By: Shahzeel Sarfraz, Legal Intern
The buzzwords of tablets and social media have jumped over the age-barrier and now serve as an integral part of organization. Four such companies have taken to the forefront to bridge the gap between crucial information and a near-limitless, secure style of storing information. CareZone, AboutOne, Cozi, and MotherKnows have all offered their unique services to help ease the lives of caretakers, patients and families. In this article, we will compare and contrast these four companies to see which truly help alleviate the stress of families, caretakers and patients alike.
CareZone was co-found by the former CEO of Sun Microsystems, Jonathan Schwartz. Schwartz aims to bring his tech-savviness and his business acumen. CareZone allows for its users to upload files (with a limit of 50MB per unique upload) onto the cloud, therefore, allowing its users to have a near-limitless allotment for total profile size. Perhaps CareZone’s most redeeming quality is that in their current iteration there is no fee (one-time or monthly) to pay in order to access, continue to access, or upload their information. According to an interview conducted by CNBC in March of 2012, Schwartz had stated that CareZone intends to roll out a premium membership service side to CareZone, and all the features which were available to clients in the current version would not go away once the premium membership rolled out.
AboutOne was founded by Joanne Lang, a mother of four. Her first-hand family experience demonstrated to her the importance of organization and how important it is to have all critical information in one easy-to-reach, safe location. Due to her frequent traveling and relocating, she found it rather frustrating when she was unable to locate her crucial paperwork, often resulting in unnecessary delays for her and her children. AboutOne allows clients to pick from three packages to suit their needs: Essentials Free Trial, Premium, and, Premium Plus. The Essentials Free Trials package includes up to 1GB of data (per profile), 6 family members to join, and up to a total of 25 entries. The Premium package includes up to 5GB of data (per profile), 10 family members to join, and up to 500 entries. This package is listed at $5 a month. The Premium Plus package allows for 50GN of data (per profile), 30 family members to join and allows for unlimited number of entries.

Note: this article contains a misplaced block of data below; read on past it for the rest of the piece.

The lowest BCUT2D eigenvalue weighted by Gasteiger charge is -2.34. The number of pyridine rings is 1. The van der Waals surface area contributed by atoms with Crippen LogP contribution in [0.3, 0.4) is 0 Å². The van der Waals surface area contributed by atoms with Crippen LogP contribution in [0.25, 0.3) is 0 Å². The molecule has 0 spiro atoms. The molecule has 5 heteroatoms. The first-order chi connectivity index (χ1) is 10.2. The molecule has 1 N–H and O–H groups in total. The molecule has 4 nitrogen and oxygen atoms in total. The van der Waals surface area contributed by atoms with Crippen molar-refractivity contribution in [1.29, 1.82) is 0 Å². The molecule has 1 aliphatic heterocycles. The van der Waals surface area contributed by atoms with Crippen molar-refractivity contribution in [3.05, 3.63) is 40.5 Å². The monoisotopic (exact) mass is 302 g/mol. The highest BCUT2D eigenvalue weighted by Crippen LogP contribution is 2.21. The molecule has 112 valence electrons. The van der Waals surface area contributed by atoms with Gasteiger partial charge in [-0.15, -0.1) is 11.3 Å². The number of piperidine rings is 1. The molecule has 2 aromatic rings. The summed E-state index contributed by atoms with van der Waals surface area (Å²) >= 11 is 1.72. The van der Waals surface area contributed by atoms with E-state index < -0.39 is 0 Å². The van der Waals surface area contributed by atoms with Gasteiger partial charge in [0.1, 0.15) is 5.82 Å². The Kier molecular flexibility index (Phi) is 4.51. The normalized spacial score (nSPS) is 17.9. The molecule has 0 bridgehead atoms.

Cozi allows clients to create “to-do” and other lists which aggregate in a central location, becoming accessible via computer, phone and tablet. Cozi touts its simplicity as its biggest selling point. Cozi states that this ease of creating lists (recipes, medication lists, reminders, etc) allows for clients to organize their lives without adding the stress of navigating through difficult interface.
MotherKnows was founded by Hesky Kutcher; a seasoned media and networking guru with a passion for medical media. Kutcher aims to create a streamlined process which allows for all information to be central and safe in an easy-to-access location. MotherKnows essentially has two tiers, with different billing options which result in savings. They tout their yearly package as their best buy which will cost clients $98 per year for one child. As more children are added, discounts are calculated accordingly. One of the best features of MotherKnows is the fact that the information on the profile can be synced directly from the attending doctor’s information, allowing for a robust historical account of a child’s medication and other crucial information.
Of the aforementioned options, there are these commonalities: (i) ease-of-access (ii) ties in with the ubiquitous smart-tech, and (iii) increased network of all crucial information in one, safe location. Since, all four of the companies share these tenants, how does one go about picking the right option? We would urge a client to pick the package with the most attractive additional features for their particular situation without going too far into features they don’t want. Basically, all four are good, but, like a car, you may want some extra features, but you don’t want to pay for satellite radio if you’ll never use it.